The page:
[P is trying to show that he E used the Williams Institute methodology and not his own.] $2.7 million in annual revenues? (more…)
66 CommentsJanuary 14, 2010
By Rick Jacobs
Eagan: 5,100 marriage licenses issued when legal. Some of those were out of state. Weddings have two types of impact on local economy: 1. Event itself, which yields sales tax; 2. Guests who stay at hotels and eat at restaurants.
E: If prohibition were lifted, first we’d see more resident weddings which would be $21 million per year. Non-resident marriages produce event, per diem and hotel revenue. Third set of new economic activity would be out of town guests who come for resident weddings and spend per diem and hotel revenues. All totaled up, the spending effect is on the order of $35 million and hotel revenue $2 mm, $1.7 mm of sales and .9mm for hotel tax. Short-term projection per year. Reasonable to assume we’d see return to this level as soon as legal, but not at this rate forever. Always new people who want to get married, so always new revenue.
E: If marriage for same sex couples permitted, would result in income tax savings for them. They’d spend some of that money in SF which would yield more sales tax. DOMA would have to be lifted before we’d see the effect of this. Average savings per same sex couple (some would have higher tax burden), but average is $440 per couple. If they spent all of that in SF on taxable goods would yield $74,000 per in increased sales tax revenue as would state which gets more than county on sales tax. To the extent that benefits improve if married and do not then have to pay for spousal insurance, they’d have more money to spend. (more…)
43 CommentsJanuary 14, 2010
By Rick Jacobs
Good morning! The judge just sat down and is talking, but there’s no sound in the overflow room! Mr. Cooper is talking. I have heard that there is going to be further effort to keep the lid on this trial, but let’s see.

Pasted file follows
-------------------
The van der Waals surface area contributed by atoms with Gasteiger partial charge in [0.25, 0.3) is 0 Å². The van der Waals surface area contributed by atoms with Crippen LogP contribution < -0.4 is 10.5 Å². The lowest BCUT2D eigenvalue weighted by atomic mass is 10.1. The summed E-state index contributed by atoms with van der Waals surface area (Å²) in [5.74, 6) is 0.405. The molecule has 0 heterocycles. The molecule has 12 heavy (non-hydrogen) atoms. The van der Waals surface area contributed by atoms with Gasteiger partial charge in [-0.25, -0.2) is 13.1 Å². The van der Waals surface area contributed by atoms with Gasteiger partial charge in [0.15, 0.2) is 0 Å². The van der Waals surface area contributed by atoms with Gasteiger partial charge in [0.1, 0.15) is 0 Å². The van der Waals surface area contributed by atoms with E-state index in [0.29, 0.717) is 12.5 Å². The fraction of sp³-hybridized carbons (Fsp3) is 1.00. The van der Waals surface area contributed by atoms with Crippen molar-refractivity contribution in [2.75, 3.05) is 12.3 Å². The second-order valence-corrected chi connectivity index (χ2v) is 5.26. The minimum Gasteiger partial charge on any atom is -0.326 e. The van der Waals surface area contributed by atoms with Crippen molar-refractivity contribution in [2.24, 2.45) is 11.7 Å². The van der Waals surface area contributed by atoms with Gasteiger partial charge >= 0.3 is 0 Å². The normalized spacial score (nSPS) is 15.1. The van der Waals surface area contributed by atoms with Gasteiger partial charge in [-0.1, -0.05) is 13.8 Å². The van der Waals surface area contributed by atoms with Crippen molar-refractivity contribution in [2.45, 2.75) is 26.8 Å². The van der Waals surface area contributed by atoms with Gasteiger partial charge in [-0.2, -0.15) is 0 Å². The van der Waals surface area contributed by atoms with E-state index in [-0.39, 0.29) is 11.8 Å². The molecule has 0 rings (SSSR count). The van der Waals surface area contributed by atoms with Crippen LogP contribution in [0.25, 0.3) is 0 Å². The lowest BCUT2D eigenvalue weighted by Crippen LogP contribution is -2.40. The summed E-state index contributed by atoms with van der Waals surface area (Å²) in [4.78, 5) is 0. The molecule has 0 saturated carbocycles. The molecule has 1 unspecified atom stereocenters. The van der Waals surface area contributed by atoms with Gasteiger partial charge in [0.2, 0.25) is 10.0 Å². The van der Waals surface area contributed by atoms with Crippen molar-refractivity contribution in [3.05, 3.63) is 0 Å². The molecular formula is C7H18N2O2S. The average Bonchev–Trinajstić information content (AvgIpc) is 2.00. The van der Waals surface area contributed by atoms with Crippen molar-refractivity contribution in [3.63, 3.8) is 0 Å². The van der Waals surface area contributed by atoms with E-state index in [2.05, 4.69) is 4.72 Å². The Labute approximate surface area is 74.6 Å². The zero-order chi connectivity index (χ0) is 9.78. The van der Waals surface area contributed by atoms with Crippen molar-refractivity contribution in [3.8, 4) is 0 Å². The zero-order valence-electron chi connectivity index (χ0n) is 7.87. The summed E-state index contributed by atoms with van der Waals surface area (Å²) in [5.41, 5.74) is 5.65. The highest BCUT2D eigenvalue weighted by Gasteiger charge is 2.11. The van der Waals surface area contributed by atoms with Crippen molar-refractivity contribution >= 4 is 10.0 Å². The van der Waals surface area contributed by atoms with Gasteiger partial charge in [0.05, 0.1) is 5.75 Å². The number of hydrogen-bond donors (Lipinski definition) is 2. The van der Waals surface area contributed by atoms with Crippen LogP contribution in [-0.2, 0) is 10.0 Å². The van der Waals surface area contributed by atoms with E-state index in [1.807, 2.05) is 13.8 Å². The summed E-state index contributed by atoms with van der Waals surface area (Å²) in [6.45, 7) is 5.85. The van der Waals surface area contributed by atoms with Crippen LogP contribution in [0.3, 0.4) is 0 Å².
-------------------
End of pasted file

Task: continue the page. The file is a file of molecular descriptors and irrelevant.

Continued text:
A few minutes ago, someone walked in to ask if everyone in this room is from the media.
Sounds is on.
[UPDATE] 8:51 Edwin A. Egan is up now. He’s Chief Economist, City and County of SF, director of the office of economic analysis within the controller’s office of SF. Was and still is Adjunct Prof. at UC Berkeley where he teaches grad students, teaches course “Urban and Regional Economy” to masters and PhD students. Before joining the county in 2007, worked on Toronto economic plan and before joining SF worked on SF plan. Published a series of articles on economic policy and analysis. Has PhD from UC Berkeley.
[UPDATE] 9:03 E: Exhibit 2324 is CV, which represents his academic experience. [It’s placed into evidence.] Describes his work in office of controller wherein they determine economic impact of any proposed SF Board of Supes legislation to insure that Board has full understanding of economic impact on legislation before they act. We look to see if legislation has real regulatory power to affect behavior of individuals, businesses to see how legislation would impact. If greater than $10 million of economic impact, we prepare written and verbal reports.
Reports are called economic impact reports. Reliant on government statistical data from state and federal governments as well as from city departments, information from people who work in the city and private sector sometimes.
We rely on research.
[Witness accepted as an opinion witness in the field for which designated.]
Have you undertaken analysis on the impact of same-sex married couples in SF? (more…)
77 CommentsJanuary 14, 2010